A Boston jury returned guilty verdicts on all 30 counts against Boston Marathon bomber Dzhokhar Tsarnaev Wednesday, bringing to an end at least one aspect of his long legal odyssey. While his ultimate fate isn't yet certain (he could face the death penalty, depending on the outcome of the sentencing phase next week), his guilt under the eyes of the law is now crystal clear. Which makes it a perfect time to look back at those people he killed. To remember Dzhokhar Tsarnaev's victims, rather than their killer.
Three people, two women and a young boy, died as a result of the pressure-cooker bombs that Dzhokhar and Tamerlan Tsarnaev set off at the finish line of the Boston Marathon back in 2013. A fourth person, a Massachusetts Institute of Technology (MIT) police officer, was also slain by the pair in an ambush shooting. In all, the memories of the four people killed — to say nothing of the people grievously injured in the incident — have played a big role in how we've thought about the incident, and the subsequent trial of Dzhokhar Tsarnaev. Let's take a second to look back on the lives of these four people: Krystle Campbell, Lu Lingzi, Martin Richard, and Officer Sean Collier.
A former student of the University of Massachusetts, Campbell was attending the marathon with friends in 2013 when she was mortally injured in one of the explosions. By all accounts, she was a caring and well-loved person — she worked as the assistant manager at a Boston-area steakhouse, according to the Los Angeles Times— and Campbell's been the subject of an immense outpouring of support and memorialization.
Case in point: her former college has now established a scholarship in her name. The first two recipients of the Krystle Campbell Scholarship Fund were named Monday: juniors Mikki Hall and Miriam Asangong, as detailed by WBUR. There's also a new park in her hometown of Medford, Massachusetts which will bear her name, the Krystle Campbell Peace Garden.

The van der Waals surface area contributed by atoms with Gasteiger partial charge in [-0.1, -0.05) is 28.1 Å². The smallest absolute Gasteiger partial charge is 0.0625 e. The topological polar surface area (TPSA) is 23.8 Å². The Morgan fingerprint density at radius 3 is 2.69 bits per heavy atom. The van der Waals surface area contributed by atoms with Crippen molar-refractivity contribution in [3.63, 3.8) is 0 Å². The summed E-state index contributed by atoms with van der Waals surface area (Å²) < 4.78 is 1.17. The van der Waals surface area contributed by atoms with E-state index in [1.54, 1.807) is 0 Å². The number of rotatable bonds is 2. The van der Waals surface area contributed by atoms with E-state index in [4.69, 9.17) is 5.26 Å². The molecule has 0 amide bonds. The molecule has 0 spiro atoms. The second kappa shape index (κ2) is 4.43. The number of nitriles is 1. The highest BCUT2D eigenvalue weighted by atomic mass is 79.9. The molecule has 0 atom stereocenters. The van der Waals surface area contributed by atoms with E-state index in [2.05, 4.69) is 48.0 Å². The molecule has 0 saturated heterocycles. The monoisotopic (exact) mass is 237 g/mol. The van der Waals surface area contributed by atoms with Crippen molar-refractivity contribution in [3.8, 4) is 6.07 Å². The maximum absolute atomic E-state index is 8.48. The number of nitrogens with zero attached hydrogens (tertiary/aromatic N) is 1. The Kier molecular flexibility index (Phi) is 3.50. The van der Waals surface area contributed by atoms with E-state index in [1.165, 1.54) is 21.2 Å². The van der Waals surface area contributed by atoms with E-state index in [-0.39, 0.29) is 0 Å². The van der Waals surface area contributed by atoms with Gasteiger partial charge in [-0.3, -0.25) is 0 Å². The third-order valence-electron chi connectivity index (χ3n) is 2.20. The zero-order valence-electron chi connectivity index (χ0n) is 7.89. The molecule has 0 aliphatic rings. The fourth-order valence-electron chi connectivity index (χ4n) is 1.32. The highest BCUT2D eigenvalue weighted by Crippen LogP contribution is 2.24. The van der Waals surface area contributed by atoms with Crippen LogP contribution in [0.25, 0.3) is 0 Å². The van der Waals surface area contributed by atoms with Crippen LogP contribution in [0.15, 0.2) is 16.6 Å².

A 23-year-old graduate student attending college at Boston University, Lingzi was the sole foreign victim of the marathon bombing — she was a native of the Chinese industrial city of Shenyang, and was studying in America with an eye towards a career in finance. Her fellow classmates described her varyingly as "bubbly," "sweet," "nice," and an "outstanding student," according to The Washington Post.
And, as detailed by The New York Times, her death sent reverberations throughout her native China as well. Over 10,000 messages flooded into her Weibo account (China's version of Twitter, essentially) after news of her death broke, offering condolences for a promising life cut horribly short.
The youngest victim of the bombing, Martin Richard stands out as a truly heartbreaking case — slain at just eight years old, he was an athletic child, a Little Leaguer according to the International Business Times. He and his family were standing right near to the second of the two bombs when it went off, killing him and badly injuring his then-6-year-old sister Jane, a scene which his father Bill described in emotional detail during testimony in early March.
Variously seen in photos attending a Boston Bruins hockey game, or holding a strikingly poignant sign as pictured above, Richard's smiling face proved to be one of the most enduring images to result from the tragedy, and he won't soon be forgotten — back on June 9, 2013, hundreds reportedly attended a memorial in honor of what would've been his ninth birthday.
The MIT officer who lost his life to the brothers while they were on-the-run, the 27-year-old Collier has received a well-deserved hero's remembrance. On April 24, 2013, just weeks after the marathon bombing, thousands of people turned out for his memorial service at the college's Briggs Field, including Vice President Joe Biden, and in April 2014 MIT announced that a permanent memorial to Collier would be constructed.
And, as detailed by MassLive's Shira Schoenberg, Collier's family at least has some solace in seeing justice carried out. In a statement released following the verdict Wednesday, they described him as a "caring, fun, loyal, and protective brother and son," and said Collier himself would be proud of how the heinous incident united so many people.
Finally, we want to say how much we care for the victims and survivors of this senseless tragedy and their families. The strength and bond that everyone has shown during these last two years proves that if these terrorists thought that they would somehow strike fear in the hearts of people, they monumentally failed. We know Sean would be very proud of that.